I started the Association of Professional Women Engineers of Nigeria (APWEN) in 1982 with five other younger engineers, we got registered in 1983 and the main objective of that body when I looked around and found that there weren’t many women engineers and the few of us that were there, were not been treated well enough by our male counterpart. So we had to start to encourage more young women into engineering. We had to start mounting talks in secondary schools, encouraging women to take science and mathematics because these were subjects that were not attractive to women and girls. Thank God we have been successful so far. We have branches now at least in more than 30 states of Nigeria and our membership is over three thousand which is still very small compared to the total number of maybe fifty but we have made quite a bit of progress. As far as the academy is concerned, during my time I have made it a special mission that more women must come in. There are four of us so far who are members of the academy, two or three will be joining us this year and next year I hoped more of them will be able to join us. To join, we don’t apply somebody must bring you in. Most of us are over sixty and we don’t intend to go below that except you are a genius.

What are the challenges for the women folks in the field of engineering and how have you been able to tackle them?
One of the main challenges is at least in the old days, the situation is better now, is that people are not saying when you are introduced as engineer; oh so you are an engineer! I have never seen one in my entire life. People are now proud to say that my daughter is an engineer so definitely, we are faring better but in those days, it was a rare fact because our men folks did not give the women a chance. For instance, I had to intervene in a few situations where a male boss doesn’t think he can utilize the knowledge of a female engineer. Some of the men are even making them more like the secretary and the tea girl because they couldn’t imagine what the women engineers can do but with our push and campaign, the situation started changing. For instance, people don’t think women could go to site to supervise projects, couldn’t go to the rig, the oil industry. All these took time to say that if somebody whether man or woman decides to go into this profession, he/she should be exposed to whatever it takes and so we don’t want anybody to be protected. If it is of course something too hard for them, then we can decide and not that you assume that they are not capable and so that was a good campaign, my main advocacy in the field of engineering.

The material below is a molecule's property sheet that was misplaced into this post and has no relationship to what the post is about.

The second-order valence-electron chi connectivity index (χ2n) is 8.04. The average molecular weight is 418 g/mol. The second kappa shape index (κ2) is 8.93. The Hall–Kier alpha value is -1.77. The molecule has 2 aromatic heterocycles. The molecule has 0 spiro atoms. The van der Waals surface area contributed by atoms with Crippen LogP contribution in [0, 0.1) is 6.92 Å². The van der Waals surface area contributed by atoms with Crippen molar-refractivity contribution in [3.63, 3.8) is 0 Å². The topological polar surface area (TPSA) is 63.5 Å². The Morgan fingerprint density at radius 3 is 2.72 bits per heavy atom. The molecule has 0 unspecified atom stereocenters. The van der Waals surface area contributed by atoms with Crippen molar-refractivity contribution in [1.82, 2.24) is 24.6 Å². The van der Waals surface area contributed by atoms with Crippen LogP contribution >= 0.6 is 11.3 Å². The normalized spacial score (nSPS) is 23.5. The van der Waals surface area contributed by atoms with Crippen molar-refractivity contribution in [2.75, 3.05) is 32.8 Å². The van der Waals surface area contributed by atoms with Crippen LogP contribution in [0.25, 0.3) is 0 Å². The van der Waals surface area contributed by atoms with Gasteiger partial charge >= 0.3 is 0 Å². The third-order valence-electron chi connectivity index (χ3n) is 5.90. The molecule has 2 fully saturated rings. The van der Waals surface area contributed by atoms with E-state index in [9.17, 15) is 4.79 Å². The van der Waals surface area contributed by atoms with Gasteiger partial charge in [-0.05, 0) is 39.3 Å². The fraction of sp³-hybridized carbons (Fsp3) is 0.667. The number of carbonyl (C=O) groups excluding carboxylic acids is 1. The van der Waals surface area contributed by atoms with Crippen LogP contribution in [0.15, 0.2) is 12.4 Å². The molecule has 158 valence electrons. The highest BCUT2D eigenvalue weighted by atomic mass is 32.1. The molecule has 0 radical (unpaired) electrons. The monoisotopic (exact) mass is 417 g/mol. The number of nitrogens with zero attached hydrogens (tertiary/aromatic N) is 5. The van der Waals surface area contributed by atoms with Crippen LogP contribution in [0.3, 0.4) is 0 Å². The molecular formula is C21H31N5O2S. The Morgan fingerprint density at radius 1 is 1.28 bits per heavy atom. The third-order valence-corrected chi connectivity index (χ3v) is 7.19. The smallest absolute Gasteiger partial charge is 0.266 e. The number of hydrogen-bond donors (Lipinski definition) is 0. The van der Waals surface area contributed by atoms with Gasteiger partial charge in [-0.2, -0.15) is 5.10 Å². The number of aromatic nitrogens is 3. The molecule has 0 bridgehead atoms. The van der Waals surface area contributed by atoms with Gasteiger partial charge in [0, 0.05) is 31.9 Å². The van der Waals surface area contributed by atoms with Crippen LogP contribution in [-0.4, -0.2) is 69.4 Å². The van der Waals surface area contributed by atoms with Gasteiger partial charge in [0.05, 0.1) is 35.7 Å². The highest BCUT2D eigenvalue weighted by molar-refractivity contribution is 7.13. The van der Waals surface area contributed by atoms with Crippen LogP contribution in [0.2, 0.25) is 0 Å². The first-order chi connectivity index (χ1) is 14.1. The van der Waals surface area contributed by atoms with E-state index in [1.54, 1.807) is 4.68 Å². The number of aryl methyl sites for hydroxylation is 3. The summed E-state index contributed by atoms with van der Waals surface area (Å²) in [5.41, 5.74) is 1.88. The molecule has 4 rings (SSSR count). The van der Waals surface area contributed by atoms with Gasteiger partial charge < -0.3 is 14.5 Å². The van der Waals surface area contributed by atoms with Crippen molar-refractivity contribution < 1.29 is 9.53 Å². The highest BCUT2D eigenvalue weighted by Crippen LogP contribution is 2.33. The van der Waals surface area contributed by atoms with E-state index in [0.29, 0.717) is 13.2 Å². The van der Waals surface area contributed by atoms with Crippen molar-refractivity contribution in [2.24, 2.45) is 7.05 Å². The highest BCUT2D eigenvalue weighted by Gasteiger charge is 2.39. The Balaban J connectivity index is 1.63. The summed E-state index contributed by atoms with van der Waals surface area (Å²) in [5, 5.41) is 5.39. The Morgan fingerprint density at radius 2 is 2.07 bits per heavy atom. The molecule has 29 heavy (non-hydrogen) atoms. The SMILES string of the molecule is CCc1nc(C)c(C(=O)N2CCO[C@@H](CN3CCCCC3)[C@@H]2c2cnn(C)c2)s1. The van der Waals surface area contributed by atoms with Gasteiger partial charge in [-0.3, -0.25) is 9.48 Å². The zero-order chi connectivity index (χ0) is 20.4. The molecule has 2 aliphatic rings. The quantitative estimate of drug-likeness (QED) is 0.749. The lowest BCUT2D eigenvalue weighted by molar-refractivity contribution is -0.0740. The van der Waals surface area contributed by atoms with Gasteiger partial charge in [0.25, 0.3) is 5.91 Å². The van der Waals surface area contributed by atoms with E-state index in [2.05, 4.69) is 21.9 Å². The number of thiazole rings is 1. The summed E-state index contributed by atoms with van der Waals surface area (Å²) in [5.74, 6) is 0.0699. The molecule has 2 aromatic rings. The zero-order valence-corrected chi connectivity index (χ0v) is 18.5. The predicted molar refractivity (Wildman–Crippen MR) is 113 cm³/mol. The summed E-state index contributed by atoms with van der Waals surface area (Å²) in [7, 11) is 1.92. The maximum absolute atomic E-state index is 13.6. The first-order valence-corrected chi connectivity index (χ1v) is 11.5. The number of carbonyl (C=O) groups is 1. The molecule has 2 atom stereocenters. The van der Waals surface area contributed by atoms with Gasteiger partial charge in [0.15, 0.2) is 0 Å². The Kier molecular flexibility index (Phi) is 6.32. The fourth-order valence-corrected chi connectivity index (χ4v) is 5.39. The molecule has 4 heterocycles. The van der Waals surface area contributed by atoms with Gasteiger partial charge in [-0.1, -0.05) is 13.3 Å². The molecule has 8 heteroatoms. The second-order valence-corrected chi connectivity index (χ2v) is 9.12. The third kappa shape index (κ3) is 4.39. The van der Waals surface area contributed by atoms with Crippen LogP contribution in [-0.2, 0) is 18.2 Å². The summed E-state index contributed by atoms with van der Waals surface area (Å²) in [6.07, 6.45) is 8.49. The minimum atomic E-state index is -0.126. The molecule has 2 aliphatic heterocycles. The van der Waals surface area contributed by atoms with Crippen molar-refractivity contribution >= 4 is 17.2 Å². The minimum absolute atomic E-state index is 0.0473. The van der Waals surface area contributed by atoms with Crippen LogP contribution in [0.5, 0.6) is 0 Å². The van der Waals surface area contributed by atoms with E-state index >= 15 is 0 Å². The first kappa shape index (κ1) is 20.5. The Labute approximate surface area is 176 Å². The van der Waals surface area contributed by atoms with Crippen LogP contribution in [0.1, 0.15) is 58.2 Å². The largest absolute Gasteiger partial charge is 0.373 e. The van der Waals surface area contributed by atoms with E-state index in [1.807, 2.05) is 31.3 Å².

When you look at the Nigerian environment particularly in the Niger Delta region, the hazards faced by the people, what should the government and other stakeholders do to urgently salvage the plights of the people in that area?
Environmental challenges are not what you can solve in one day. The environmental issue of the Niger/Delta started since the early 1990s’ when the people have been shouting about their environment and government I am happy is paying some attention to them now and that is why we have some quiet. Recently we had the president talking about this modular refinery. In fact, it is one of the things we have on our plate here. Instead of destroying the illegal refinery, how can you bring them in and make them legal and am happy that government has looked at that, plans to group them together, give them crude oil, not the one they will have to steal and bring them up as legal entities and give them the modular refineries which will not be far from the supply of oil. So you don’t have to spend too much on infrastructure to get to this small refineries and they can produce whatever they need locally there, and so there will be less pollution because most of this pollution is actually when the indigenes are trying to take oil illegally, they puncture a pipe, there is spill, and they take their own out of it. If we are lucky that can bring them under the umbrella as the government is thinking, it will be a very good step forward.